Janesville36°

St. Paul’s donates school supplies to elementary students

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ANN MARIE AMES
August 17, 2009
— A new school year means new relationships and new crayons.

Some Janesville students got a jump-start on both over the weekend.


Dozens of families attended a picnic Saturday in Janesville’s Fourth Ward Park. St. Paul’s Lutheran Church, 210 S. Ringold St., Janesville hosted the free event.


The big draw, aside from hot dogs and games, were the 450 bags of free school supplies. The goal was to donate enough supplies for every student at Wilson Elementary School, Pastor Jason Schockman said.


Every child at Saturday’s event took home a bag of school supplies, regardless of what school he or she attends.


The bags that didn’t get picked up Saturday were taken to Wilson to be used during the year, Schockman said.


This was the first time the church has hosted such an event, and the timing was good for financially strapped families in Janesville, he said.


“We know that times are tough, but that’s no reason to give up hope,” Schockman said.


Church members also donated new and gently used gym shoes. Wilson Principal Becky Bicha had told Schockman that many students come to school with only one pair of shoes. Often, the shoes are a bad fit and not suited for gym class, Schockman said.


The shoes—there were sandals and dress shoes mixed in with the athletic shoes—went quickly. Organizers likely will work on a shoe drive throughout the year rather than waiting until next summer like they did this time, said Eric Hill, one of the event organizers.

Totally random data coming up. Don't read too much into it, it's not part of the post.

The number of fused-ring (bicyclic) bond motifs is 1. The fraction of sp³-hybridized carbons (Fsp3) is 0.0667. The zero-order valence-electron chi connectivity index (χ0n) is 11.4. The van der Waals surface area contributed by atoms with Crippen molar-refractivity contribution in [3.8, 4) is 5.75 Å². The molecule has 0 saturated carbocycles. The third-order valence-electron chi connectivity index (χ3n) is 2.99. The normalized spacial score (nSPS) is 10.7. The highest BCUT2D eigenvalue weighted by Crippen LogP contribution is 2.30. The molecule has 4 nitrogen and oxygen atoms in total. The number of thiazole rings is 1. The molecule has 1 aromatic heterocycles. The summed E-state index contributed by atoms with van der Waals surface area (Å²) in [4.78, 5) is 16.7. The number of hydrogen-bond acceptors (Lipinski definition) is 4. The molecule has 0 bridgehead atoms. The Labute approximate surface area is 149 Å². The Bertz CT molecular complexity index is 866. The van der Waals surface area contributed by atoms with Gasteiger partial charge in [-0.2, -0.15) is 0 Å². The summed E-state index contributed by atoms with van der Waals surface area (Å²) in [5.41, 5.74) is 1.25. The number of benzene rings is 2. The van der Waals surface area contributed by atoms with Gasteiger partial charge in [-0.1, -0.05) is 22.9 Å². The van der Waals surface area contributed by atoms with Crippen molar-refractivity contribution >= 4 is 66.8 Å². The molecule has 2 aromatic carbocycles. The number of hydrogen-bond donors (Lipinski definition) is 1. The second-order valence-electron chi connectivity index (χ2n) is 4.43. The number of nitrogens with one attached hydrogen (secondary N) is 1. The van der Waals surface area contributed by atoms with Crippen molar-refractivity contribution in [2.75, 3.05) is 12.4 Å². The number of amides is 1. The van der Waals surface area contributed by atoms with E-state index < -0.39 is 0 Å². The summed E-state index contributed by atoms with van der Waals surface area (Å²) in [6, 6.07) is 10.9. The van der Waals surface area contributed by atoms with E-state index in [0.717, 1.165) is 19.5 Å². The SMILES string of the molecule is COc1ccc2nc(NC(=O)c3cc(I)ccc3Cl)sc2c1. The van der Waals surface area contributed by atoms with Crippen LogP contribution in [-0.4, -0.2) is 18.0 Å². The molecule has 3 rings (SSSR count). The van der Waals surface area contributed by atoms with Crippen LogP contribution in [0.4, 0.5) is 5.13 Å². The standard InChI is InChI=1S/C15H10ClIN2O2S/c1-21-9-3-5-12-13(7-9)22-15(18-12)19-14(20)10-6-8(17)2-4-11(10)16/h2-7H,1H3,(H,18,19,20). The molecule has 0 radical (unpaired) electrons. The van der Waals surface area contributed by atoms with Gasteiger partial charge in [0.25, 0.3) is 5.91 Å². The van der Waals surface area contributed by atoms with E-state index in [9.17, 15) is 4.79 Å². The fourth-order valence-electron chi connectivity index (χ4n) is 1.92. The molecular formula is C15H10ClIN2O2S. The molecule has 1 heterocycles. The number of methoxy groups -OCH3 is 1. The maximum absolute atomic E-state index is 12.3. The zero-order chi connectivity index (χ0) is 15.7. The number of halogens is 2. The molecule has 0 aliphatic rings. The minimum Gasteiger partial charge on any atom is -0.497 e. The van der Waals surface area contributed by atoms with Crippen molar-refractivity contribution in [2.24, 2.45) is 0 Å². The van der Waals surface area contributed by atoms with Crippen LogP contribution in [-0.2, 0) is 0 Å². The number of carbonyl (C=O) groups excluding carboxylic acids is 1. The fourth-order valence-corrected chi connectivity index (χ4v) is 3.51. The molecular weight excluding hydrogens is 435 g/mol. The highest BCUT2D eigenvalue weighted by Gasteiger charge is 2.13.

Some used clothes also were available.


Hill lives in the Fourth Ward just a few blocks from the park.


Hill manned the grill Saturday and was pleased that families stayed in the park to play after getting lunch and supplies.


“We had to make sure there were a lot of fun down here,” Hill said.


Church members have been collecting supplies for several months, Hill said. Organizers matched the growing pile of supplies with the classroom school supply lists at Wilson, he said.


Schockman had been in the habit of taking store fliers to church and pointing out school supply sales to members, he said.


The idea for a school supply collection was sparked during a class about evangelism at the church.


Schockman said he challenged the class to find tangible ways to “show people we love them, that they are loved.”



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